Online First Nr114

Psychiatr. Pol. ONLINE FIRST Nr 114: 1–15
 
Published ahead of print 31 October 2018
 
 
Michał Skalski, Mikolaj Przydacz, Jerzy A. Sobański,
Katarzyna Cyranka, Katarzyna Klasa, Wojciech Datka,
Tomasz Golabek, Piotr Chlosta, Dominika Dudek

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Summary
Aim: The aim of the present study was to investigate the correlation between lower urinary tract symptoms (LUTS) and severity of depressive symptoms in patients treated for depression.
Method: 102 patients (43 males, 59 females) aged 20–67 (M = 46.1) treated for depression were included in this cross-sectional analysis. Depressive symptoms were assessed with the 17-item Hamilton Depression Rating Scale (HDRS) and Quick Inventory of Depressive Symptomatology – Self Report (QIDS-SR). LUTS were examined with the International Prostate Symptom Score (IPSS). In order to analyze the impact of presented symptoms, both urological and psychiatric, on quality of life of analyzed individuals the 30-item General Health Questionnaire (GHQ-30) was used.
Results: The average IPSS score in women was significantly higher than in men (9.59 vs. 6; p = 0.04). Patients suffering from at least moderate depression assessed with QIDS-SR had significantly higher scores in IPSS (9.76 vs. 4.1; p = 0.002). Severity of all LUTS assessed with IPSS correlated with QIDS-SR score in examined men (p < 0.05). In women, the total IPSS score correlated with the QIDS-SR score (p < 0.05) and with the total GHQ-30 score (p < 0.05). A number of other significant (p < 0.05) correlations were observed between the total IPSS score and certain items’ scores in the GHQ-30 both in men and women.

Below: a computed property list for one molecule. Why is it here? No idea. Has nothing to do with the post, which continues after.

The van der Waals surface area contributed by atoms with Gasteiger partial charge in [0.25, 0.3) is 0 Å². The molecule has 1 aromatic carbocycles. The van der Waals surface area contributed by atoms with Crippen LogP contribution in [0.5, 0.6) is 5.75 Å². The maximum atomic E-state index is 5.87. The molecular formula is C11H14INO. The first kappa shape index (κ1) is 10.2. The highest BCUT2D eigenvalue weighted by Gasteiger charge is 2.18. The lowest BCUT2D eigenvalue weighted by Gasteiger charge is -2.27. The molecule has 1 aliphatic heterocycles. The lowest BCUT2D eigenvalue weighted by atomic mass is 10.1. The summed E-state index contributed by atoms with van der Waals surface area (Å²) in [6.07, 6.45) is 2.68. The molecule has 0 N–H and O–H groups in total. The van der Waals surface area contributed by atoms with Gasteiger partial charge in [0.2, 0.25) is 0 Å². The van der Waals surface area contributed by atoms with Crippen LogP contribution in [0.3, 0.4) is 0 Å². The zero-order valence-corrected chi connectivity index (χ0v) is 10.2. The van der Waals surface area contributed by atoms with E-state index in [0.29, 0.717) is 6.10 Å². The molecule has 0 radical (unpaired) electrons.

Conclusions: LUTS are common among patients with depression. There is a correlation between severity of depressive symptoms and LUTS. LUTS affect quality of life and well-being as well as cause marked distress in depressed patients. Comorbidity of LUTS and depression should draw attention of both psychiatrists and urologists and enhance interdisciplinary treatment approach. Further prospective and cohort studies are essential to reveal more details of the correlation between LUTS and depression.
 
 

ISSN 0033-2674 (PRINT)

ISSN 2391-5854 (ONLINE)


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Zadanie finansowane
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nr 739/P-DUN/2018
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